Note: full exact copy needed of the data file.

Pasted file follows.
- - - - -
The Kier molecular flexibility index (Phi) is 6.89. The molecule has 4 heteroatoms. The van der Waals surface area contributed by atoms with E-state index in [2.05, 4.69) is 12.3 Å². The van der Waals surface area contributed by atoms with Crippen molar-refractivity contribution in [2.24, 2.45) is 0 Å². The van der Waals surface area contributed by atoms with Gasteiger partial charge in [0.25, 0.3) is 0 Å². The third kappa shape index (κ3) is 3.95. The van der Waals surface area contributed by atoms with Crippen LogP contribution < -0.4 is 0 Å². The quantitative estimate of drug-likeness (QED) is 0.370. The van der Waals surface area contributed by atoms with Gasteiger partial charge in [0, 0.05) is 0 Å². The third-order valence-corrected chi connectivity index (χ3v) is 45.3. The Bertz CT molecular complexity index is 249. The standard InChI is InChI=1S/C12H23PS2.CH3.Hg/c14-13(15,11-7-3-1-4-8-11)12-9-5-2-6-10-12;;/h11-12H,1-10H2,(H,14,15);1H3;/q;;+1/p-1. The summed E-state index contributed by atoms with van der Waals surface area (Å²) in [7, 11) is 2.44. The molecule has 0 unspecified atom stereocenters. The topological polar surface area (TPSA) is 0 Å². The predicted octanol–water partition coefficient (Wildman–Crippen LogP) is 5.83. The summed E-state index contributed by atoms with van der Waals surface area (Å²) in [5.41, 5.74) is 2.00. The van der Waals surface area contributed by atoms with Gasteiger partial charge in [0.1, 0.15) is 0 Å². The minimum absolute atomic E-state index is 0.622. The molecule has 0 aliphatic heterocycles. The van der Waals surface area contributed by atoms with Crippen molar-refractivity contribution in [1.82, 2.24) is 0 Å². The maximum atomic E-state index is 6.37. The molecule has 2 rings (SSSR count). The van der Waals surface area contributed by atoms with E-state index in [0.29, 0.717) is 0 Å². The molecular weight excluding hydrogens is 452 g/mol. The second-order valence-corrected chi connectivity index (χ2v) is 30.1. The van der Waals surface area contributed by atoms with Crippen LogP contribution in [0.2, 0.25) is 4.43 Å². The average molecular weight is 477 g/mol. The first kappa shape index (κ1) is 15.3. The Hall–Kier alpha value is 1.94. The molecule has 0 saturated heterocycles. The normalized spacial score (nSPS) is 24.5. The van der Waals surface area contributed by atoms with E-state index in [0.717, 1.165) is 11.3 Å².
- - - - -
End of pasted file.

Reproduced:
The Kier molecular flexibility index (Phi) is 6.89. The molecule has 4 heteroatoms. The van der Waals surface area contributed by atoms with E-state index in [2.05, 4.69) is 12.3 Å². The van der Waals surface area contributed by atoms with Crippen molar-refractivity contribution in [2.24, 2.45) is 0 Å². The van der Waals surface area contributed by atoms with Gasteiger partial charge in [0.25, 0.3) is 0 Å². The third kappa shape index (κ3) is 3.95. The van der Waals surface area contributed by atoms with Crippen LogP contribution < -0.4 is 0 Å². The quantitative estimate of drug-likeness (QED) is 0.370. The van der Waals surface area contributed by atoms with Gasteiger partial charge in [0, 0.05) is 0 Å². The third-order valence-corrected chi connectivity index (χ3v) is 45.3. The Bertz CT molecular complexity index is 249. The standard InChI is InChI=1S/C12H23PS2.CH3.Hg/c14-13(15,11-7-3-1-4-8-11)12-9-5-2-6-10-12;;/h11-12H,1-10H2,(H,14,15);1H3;/q;;+1/p-1. The summed E-state index contributed by atoms with van der Waals surface area (Å²) in [7, 11) is 2.44. The molecule has 0 unspecified atom stereocenters. The topological polar surface area (TPSA) is 0 Å². The predicted octanol–water partition coefficient (Wildman–Crippen LogP) is 5.83. The summed E-state index contributed by atoms with van der Waals surface area (Å²) in [5.41, 5.74) is 2.00. The van der Waals surface area contributed by atoms with Gasteiger partial charge in [0.1, 0.15) is 0 Å². The minimum absolute atomic E-state index is 0.622. The molecule has 0 aliphatic heterocycles. The van der Waals surface area contributed by atoms with Crippen molar-refractivity contribution in [1.82, 2.24) is 0 Å². The maximum atomic E-state index is 6.37. The molecule has 2 rings (SSSR count). The van der Waals surface area contributed by atoms with E-state index in [0.29, 0.717) is 0 Å². The molecular weight excluding hydrogens is 452 g/mol. The second-order valence-corrected chi connectivity index (χ2v) is 30.1. The van der Waals surface area contributed by atoms with Crippen LogP contribution in [0.2, 0.25) is 4.43 Å². The average molecular weight is 477 g/mol. The first kappa shape index (κ1) is 15.3. The Hall–Kier alpha value is 1.94. The molecule has 0 saturated heterocycles. The normalized spacial score (nSPS) is 24.5. The van der Waals surface area contributed by atoms with E-state index in [0.717, 1.165) is 11.3 Å².